Oral hygiene tips and tricks and advice on bad breath treatment

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Oral hygiene tips and tricks and advice on bad breath treatment

I’m a retired dentist. And In this video tutorial on oral hygiene tips and tricks and advice on bad breath, I will share with you my daily oral hygiene routine. How I brush, floss and at the end of this video tutorial I will talk a bit about tongue cleaning and bad breath or halitosis treatment at home. Why is good oral hygiene important?  The prime object of oral hygiene is to remove plaque bacterial from teeth because dental plaque is the root cause of tooth decay and gum disease also known as gingivitis and more seriously periodontitis.

A clean mouth not only looks good, feels good, smells good and tastes good, it costs very little. In addition, we are starting to understand how oral health can have a significant impact on our general health.

It is good to understand that there is no single correct way of performing oral hygiene, everyone’s mouth is different and so it is important to follow the instructions of your own dental health professionals because their advice is specifically tailored to your circumstances.

I need to emphasise that good oral hygiene starts with a visit to one’s own dental professionals for a check-up, tooth cleaning and correction of any tooth or gum problems. Good oral hygiene is not possible if the teeth are coated in tartar or calculus or if there are cavities or defective restorations, sepsis, gum disease etc. All this needs to be corrected before it is possible do a decent job of maintaining oral health.

I like use good quality soft brush with quite a small head so that I can get in those tight spaces near the back of my mouth. When I run my thumb over the bristles they should feel smooth and soft and they should recoil to the original shape. I replace my brush about once every 6 weeks or so, when the tips of the bristles start curling I know it is time to chuck it. Bend bristles cannot penetrate the many crevices in my mouth that need to be cleaned. This diagrams explains what I mean.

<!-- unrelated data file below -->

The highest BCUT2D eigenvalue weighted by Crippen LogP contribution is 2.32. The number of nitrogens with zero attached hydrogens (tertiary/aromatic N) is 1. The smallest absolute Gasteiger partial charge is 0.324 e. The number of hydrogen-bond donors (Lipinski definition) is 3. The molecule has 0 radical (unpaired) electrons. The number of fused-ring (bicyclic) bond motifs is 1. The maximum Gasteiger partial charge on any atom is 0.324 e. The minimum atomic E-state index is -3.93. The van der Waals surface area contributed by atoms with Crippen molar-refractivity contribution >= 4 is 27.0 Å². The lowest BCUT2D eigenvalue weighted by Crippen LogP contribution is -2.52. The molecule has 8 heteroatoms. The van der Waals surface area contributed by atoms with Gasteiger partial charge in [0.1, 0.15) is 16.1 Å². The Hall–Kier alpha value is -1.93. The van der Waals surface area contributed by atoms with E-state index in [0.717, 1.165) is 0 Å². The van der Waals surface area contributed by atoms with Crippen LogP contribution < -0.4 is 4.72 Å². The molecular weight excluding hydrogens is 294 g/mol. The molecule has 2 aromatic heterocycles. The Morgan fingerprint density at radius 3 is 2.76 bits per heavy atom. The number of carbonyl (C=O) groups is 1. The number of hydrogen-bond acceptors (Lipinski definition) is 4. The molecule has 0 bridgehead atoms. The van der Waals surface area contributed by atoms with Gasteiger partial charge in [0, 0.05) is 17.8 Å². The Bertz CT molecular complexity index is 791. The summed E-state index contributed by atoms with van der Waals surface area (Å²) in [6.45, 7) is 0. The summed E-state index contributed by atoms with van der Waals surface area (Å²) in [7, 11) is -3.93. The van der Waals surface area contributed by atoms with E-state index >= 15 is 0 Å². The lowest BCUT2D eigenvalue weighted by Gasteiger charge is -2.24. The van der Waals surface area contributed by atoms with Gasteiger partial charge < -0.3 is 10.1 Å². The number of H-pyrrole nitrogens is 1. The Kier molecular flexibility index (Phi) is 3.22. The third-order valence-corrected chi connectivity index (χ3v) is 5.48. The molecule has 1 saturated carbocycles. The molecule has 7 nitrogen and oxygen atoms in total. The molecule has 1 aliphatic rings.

Old vs new toothbrush

Toothpaste I use a fluoridated, non-abrasive toothpaste which has a nice taste, the brand is not important to me.

Floss, there are many types of floss available and which one you chose may depend on how your teeth are stacked together, chat to you dental professionals for advice. I use this one, Oral B Glide.

Finally about once or twice a week I gently scrape scrap the debris off the surface of my tongue with a tongue scraper. I don’t find the tongue cleaners on some of the toothbrushes to be very effective. I will tell why I think this is important in a moment.

The cost of these items is not great, brush about $5 Floss about $5 this tongue scraper, I designed and made this one myself but they are about $5-10 but they last for years. So let’s say you buy brushes and floss and toothpaste about 5 times a year; that is about $60-70 a year. Electric toothbrush heads cost about the same and I will tell you why I prefer an electric toothbrush in a minute. Compare this cost to the cost of 1 filling which is well over $100. While root canals, crowns, bridges, implants and gum surgery can run into thousands. So if you avoid 1 filling a year you already have your money back with some change. Think of it this way, it’s like your dentist paying you for the five or 10 minutes you spend cleaning your teeth, it’s the easiest money you will ever make. And as I said, you will look better, feel better, taste better and smell better, there is no downside.

Right enough chatter, let’s get on with it.